The methods of property appraisal that each property investor should know.
As a potential or experienced property investor, one of the pertinent issues on your mind is how much you are willing to part with to acquire property. This is where property appraisal or property valuation comes into play. In this article, the team from Sapphire Capital Investment highlights the three main appraisal methods that real estate investors should know.
What is a property appraisal?
This is the process where the value of a property is determined or the price that real estate should exchange hands. Due to the intricacies that involve the calculations, appraisal of the property is typically carried out by professionals who have been trained and certified. The American Society of Appraisers is the professional body charged with that responsibility.
Before we get into the different methods, investors should know that the value of real estate is not equal to the price. Let’s take an example of a distressed property. The prices at which it is sold will be far below market value due to the encumbrances on the property.
Importance of property appraisal
Property investors will mostly come into contact with appraisals when they need to get a mortgage from a lender. The objective of the mortgage lender is two-pronged; prevent the buyer from paying more than the market provides for, and also protect their interests should the borrower default on the loan.
Property Appraisal methods
There are three common approaches to property appraisal:
- Income Approach
This method of appraisal is mostly used for rental properties and commercial real estate. The rationale here is to calculate the present value of the property from the accruable rental income. An appraiser will calculate the net income (gross rental income minus all expenses) and divide it by the capitalization rate.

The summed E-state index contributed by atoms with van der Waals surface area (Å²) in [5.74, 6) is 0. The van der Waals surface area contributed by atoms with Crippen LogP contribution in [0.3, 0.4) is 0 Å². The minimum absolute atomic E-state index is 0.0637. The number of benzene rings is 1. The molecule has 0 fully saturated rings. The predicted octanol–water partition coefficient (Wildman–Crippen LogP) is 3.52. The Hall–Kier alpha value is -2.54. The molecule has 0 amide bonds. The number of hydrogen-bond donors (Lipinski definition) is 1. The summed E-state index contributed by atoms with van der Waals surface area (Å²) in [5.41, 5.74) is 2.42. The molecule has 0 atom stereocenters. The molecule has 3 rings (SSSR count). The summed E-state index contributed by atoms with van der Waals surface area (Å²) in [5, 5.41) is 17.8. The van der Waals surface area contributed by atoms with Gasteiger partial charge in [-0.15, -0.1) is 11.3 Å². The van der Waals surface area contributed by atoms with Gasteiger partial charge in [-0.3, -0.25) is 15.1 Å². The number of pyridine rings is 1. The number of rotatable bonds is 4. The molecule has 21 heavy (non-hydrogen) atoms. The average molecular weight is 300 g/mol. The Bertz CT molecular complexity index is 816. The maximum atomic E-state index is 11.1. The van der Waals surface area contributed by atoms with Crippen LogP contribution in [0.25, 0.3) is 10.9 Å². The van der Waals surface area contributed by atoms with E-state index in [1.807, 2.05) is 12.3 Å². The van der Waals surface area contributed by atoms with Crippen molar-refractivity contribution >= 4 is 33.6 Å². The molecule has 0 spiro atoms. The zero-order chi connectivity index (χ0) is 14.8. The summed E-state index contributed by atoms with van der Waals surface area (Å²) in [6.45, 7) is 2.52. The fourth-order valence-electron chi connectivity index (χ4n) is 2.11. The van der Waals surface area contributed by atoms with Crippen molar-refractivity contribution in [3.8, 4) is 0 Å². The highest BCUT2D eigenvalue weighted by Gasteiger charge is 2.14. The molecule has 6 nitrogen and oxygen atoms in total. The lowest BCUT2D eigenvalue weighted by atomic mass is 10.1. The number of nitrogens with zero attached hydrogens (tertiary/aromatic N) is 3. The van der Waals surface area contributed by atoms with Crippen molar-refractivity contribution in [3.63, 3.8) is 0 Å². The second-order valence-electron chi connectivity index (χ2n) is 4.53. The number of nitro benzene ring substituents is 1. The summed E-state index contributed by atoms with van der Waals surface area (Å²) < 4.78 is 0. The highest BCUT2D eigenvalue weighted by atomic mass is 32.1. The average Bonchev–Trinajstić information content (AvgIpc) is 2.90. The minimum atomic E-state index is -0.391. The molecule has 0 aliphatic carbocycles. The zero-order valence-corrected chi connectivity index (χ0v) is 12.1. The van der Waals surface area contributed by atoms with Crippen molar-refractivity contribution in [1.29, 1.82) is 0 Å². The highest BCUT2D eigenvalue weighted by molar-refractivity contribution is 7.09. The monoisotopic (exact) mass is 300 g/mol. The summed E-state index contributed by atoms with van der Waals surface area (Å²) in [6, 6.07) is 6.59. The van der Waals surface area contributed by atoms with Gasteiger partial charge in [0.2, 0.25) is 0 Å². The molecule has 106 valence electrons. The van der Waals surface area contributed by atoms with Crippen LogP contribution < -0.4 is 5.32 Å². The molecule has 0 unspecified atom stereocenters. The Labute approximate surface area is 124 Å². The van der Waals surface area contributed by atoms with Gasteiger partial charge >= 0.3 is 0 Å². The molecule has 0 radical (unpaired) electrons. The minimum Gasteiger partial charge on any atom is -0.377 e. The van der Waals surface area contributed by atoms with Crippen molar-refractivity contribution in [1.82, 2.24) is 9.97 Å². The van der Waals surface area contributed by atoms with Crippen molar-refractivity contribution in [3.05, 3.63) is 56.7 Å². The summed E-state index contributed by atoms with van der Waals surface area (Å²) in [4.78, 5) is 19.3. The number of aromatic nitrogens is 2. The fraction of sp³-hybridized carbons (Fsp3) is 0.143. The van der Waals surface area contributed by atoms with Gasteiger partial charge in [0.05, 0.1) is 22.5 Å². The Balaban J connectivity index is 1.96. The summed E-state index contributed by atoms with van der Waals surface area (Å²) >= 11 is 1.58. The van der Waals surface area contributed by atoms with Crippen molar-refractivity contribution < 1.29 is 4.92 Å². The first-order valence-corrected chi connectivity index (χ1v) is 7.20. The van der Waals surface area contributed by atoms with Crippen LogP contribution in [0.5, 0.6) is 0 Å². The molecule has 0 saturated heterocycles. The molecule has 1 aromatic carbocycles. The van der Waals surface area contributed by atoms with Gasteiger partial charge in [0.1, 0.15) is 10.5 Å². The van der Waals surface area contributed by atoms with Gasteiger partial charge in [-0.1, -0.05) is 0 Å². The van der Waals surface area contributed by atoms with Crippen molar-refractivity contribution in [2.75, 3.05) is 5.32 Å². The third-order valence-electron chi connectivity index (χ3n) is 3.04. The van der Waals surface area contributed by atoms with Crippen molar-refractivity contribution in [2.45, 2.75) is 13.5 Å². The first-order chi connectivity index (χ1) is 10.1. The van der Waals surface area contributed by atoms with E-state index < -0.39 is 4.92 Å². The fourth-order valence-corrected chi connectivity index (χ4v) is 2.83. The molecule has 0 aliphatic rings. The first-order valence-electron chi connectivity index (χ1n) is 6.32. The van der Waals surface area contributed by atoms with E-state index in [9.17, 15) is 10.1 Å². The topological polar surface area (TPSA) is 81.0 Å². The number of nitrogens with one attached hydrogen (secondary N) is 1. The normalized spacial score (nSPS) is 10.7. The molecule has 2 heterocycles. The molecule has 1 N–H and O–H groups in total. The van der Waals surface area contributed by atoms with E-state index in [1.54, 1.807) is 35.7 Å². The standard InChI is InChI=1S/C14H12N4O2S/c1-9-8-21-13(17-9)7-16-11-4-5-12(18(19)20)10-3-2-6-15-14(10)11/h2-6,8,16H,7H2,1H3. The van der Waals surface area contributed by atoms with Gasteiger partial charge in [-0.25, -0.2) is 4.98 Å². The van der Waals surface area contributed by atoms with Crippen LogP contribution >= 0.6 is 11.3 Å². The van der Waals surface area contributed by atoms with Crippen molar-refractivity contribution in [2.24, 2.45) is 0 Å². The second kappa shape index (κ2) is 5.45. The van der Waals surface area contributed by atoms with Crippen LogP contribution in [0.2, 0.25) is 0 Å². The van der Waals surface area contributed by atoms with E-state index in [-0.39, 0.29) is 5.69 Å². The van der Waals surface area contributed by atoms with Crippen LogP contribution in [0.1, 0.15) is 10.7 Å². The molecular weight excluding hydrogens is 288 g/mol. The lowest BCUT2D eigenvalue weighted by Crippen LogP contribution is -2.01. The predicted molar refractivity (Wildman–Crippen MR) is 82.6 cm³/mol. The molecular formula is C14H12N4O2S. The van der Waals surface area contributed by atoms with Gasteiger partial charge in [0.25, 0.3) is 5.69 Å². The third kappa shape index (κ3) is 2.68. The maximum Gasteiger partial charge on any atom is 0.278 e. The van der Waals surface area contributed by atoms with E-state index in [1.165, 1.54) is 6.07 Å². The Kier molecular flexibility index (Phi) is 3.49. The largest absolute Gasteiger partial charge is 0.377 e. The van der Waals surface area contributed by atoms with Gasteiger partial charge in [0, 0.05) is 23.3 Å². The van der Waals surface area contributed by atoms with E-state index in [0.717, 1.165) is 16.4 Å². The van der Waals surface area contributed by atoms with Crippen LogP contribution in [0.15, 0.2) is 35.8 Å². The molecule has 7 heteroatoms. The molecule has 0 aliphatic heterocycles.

- Market Approach
Also known as the sales comparison method, this approach utilizes market information of recent sales of comparable properties in the neighborhood. It is considered one of the surest ways of calculating the value of a property as the sales are a reflection of the forces of supply and demand.
However, not all recent sales of similar properties are ideal for the calculation of the subject property’s value. The comparables might have or not have similar characteristics e.g. master ensuite, the number of bedrooms, a swimming pool, lot size, or built-up area. Therefore, adjustments must be made to the comparables to account for any differences.
Proper adjustments will allow the expert to arrive at the value of the property.
- Cost Approach
The cost approach is a sum of two elements: the cost of the land and the possible cost incurred by the owner in replacing the development on the land. The cost of the land will make use of the sales comparison mentioned above. As for the replacement of the development, the appraiser must consider the effect of depreciation and obsolescence.
While there are several methods in calculating replacement costs, the most common method is to use square foot costing multiplied by the built-up area.